I've tried this and I get a web page appear. However, it sticks with the dialog about being on a untrusted domain. I did follow the instructions in the section "Port Forwarding & External Access".

I've checked the config files, and they do appear correct.

Anyone got any ideas?

Dave on September 18th, 2015 at 5:12am

At 4. Add the www-data user to the www-data group.

I get the following:

pi@RaspberryPi ~ $ usermod –a –G www-data www-data
Usage: usermod [options] LOGIN

what am I doing wrong?

Gus on September 18th, 2015 at 10:11am

Hi Dave,

There was a slight error to do with the - before the letters. It should now be corrected.

sudo usermod -a -G www-data www-data

Bell on September 20th, 2015 at 2:30am

I'm having issues with ownership of the data on my external hard drive. It says I don't have permission to upload or create files here.

Gus on September 29th, 2015 at 8:04pm

Hi Bell,

It sounds like that the external hard drive hasn't been mounted properly thus the Raspberry Pi owncloud can't use it.

I would recommended checking back through the steps in the mounting & setting up a drive section. A common mistake is placing the fstab line on two lines. (step 7)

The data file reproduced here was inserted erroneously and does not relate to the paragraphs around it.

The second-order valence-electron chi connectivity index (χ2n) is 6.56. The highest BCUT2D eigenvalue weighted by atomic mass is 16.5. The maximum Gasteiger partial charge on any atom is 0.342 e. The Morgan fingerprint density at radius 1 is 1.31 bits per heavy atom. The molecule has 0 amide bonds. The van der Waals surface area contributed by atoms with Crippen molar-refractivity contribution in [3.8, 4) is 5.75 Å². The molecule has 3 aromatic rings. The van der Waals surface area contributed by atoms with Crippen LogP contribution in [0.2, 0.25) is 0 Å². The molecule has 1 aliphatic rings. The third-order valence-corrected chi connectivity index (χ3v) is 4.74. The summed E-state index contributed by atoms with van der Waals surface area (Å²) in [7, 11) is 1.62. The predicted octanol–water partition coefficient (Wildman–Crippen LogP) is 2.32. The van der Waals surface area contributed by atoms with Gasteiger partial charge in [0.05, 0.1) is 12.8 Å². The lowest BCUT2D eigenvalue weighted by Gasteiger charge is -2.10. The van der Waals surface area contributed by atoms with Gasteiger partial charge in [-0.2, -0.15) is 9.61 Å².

Jeremy on September 23rd, 2015 at 3:34am

I have the same issue. I followed everything and I can only access through the local network. It appears that the port forwarding is working as it replaces my hostname:external_port with the IP address of the PI. Please help.

Gus on September 29th, 2015 at 8:06pm

Hi Jeremy,

I have updated the port forwarding section of the owncloud tutorial with new instructions that should fix this problem.

Emi on September 26th, 2015 at 5:48am

Hi there,
I´ve a little problem: To install ownCloud I followed all steps and ownCloud is working now fine, but only on my local home network. I´ve installed like it´s shown in another Tutorial by Pimylifeup an Dynamic-DNS Client on the raspberry pi. Every time I try to access my pi from school I get connected to the local IP-Adress of my pi at home. I type my address in Safari (the address is *********.zapto.org and I get connected with and Safari can´t load the page because it is searching an server on my school´s network with the IP
So what can (or should) I do?
I would be really happy if you could help me
Thanks in advance,

Gus on September 29th, 2015 at 8:00pm

Hi Emi,

I have located the issue and added a solution to the tutorial above under the external & port forwarding section.

Please let me know how you go

Emi on October 4th, 2015 at 7:57pm